When we look in scripture we see many exhortations to serve others. Jesus Christ himself was the ultimate server. Throughout his ministry he gave of himself constantly. Our Lord took care of need after need after need. He, of course, had supernatural abilities that the rest of us do not have. However, we are not expected to heal people's illnesses. What Jesus was doing was providing a model for us of serving free of charge. Jesus never expected any money from the folks he helped.
As we move through the rest of the New Testament we find numerous encouragements and commands to the church to serve others sacrificially. This is one of the marks of the body of Christ that makes it unique. The world offers services for payment. This is not an evil in and of itself; for example, I receive a paycheck for performing my daily duties at JCB. That said, we followers of Jesus are not expected to ever give of ourselves in the name of Christ for payment of any kind.
The problem of pastors serving in exchange for a paycheck stems back the modern church's idea that pastors are professionals. They ought not be. No where in the bible is it indicated that pastors are a set apart, special class that gets to receive money for doing for others. This is a man-made phenomenon.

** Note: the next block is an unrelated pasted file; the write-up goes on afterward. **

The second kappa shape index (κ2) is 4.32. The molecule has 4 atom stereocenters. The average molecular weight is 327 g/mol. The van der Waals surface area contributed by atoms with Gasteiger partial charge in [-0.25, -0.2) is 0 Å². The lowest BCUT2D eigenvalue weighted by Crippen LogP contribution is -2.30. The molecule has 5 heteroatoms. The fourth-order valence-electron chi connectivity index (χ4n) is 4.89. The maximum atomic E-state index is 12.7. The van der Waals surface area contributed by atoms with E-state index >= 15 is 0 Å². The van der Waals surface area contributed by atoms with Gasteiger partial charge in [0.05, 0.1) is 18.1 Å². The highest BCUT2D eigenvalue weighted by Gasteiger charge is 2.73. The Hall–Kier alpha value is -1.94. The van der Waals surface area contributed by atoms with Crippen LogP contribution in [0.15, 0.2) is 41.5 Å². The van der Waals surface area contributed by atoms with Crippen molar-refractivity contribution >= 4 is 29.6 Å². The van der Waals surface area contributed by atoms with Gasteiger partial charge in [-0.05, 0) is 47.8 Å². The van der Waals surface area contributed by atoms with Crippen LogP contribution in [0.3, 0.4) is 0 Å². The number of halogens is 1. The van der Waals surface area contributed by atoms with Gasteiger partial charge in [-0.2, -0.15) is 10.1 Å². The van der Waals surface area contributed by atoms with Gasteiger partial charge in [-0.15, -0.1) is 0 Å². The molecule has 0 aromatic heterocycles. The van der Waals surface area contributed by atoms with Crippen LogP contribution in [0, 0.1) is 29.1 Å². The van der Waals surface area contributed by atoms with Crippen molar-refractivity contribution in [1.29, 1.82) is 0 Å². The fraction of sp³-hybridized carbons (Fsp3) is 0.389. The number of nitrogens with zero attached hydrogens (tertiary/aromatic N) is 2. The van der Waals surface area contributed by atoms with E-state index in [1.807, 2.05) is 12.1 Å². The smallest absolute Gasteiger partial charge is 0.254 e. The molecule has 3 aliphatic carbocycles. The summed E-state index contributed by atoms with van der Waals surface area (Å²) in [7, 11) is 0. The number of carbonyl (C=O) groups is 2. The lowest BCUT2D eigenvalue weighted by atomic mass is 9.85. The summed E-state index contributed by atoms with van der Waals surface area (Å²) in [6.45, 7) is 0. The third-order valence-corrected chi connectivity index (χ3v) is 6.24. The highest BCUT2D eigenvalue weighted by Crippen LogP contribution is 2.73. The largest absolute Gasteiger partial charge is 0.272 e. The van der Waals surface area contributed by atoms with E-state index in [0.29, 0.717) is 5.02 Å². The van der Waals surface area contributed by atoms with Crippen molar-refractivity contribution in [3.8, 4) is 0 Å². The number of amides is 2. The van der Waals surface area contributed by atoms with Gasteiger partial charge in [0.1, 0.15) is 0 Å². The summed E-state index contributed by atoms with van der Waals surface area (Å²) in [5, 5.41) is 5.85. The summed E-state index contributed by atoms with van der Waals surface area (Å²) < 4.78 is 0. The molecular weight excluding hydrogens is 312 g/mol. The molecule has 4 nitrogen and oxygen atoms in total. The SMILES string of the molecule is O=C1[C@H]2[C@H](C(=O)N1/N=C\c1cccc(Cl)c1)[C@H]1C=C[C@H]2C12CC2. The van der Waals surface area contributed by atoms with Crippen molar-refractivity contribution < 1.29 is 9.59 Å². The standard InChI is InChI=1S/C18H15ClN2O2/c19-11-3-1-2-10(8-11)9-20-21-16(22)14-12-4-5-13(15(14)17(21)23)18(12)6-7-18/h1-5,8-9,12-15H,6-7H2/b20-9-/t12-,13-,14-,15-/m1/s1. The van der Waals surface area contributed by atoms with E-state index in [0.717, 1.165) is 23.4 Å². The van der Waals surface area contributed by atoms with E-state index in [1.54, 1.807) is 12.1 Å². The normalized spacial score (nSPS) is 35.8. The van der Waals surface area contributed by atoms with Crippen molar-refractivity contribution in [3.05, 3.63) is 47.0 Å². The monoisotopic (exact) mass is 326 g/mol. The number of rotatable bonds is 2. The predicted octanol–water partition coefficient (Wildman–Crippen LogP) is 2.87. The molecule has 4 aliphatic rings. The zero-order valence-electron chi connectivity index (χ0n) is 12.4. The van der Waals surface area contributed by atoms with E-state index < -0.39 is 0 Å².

If modern churches were to be consistent, they should give paychecks to anybody in the church who serves anybody else. I imagine that would increase the amount of service going on (sarcasm alert).
To sum up, the church sends a dangerous message when it gives paychecks to pastors. Pastors are irresponsible in accepting them. Their message is loud and clear: service demands payment. This should be sickening to the body of Christ.
(This is post twelve as part of 25 Reasons Professional Pastors Should Resign.)